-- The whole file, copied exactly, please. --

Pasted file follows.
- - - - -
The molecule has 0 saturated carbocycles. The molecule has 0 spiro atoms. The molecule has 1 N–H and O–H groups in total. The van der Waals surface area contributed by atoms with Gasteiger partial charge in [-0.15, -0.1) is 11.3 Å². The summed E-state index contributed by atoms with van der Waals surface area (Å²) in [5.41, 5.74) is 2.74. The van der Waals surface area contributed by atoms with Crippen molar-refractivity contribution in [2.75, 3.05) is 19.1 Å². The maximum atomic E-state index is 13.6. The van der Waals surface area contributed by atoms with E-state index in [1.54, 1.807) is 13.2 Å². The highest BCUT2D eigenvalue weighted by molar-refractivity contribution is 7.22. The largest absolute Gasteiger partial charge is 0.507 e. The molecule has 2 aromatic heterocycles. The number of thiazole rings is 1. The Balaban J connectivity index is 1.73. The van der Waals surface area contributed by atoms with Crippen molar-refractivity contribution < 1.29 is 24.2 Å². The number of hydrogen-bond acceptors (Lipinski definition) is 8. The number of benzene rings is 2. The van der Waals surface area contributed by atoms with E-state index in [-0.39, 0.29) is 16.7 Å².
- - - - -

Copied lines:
The molecule has 0 saturated carbocycles. The molecule has 0 spiro atoms. The molecule has 1 N–H and O–H groups in total. The van der Waals surface area contributed by atoms with Gasteiger partial charge in [-0.15, -0.1) is 11.3 Å². The summed E-state index contributed by atoms with van der Waals surface area (Å²) in [5.41, 5.74) is 2.74. The van der Waals surface area contributed by atoms with Crippen molar-refractivity contribution in [2.75, 3.05) is 19.1 Å². The maximum atomic E-state index is 13.6. The van der Waals surface area contributed by atoms with E-state index in [1.54, 1.807) is 13.2 Å². The highest BCUT2D eigenvalue weighted by molar-refractivity contribution is 7.22. The largest absolute Gasteiger partial charge is 0.507 e. The molecule has 2 aromatic heterocycles. The number of thiazole rings is 1. The Balaban J connectivity index is 1.73. The van der Waals surface area contributed by atoms with Crippen molar-refractivity contribution < 1.29 is 24.2 Å². The number of hydrogen-bond acceptors (Lipinski definition) is 8. The number of benzene rings is 2. The van der Waals surface area contributed by atoms with E-state index in [-0.39, 0.29) is 16.7 Å².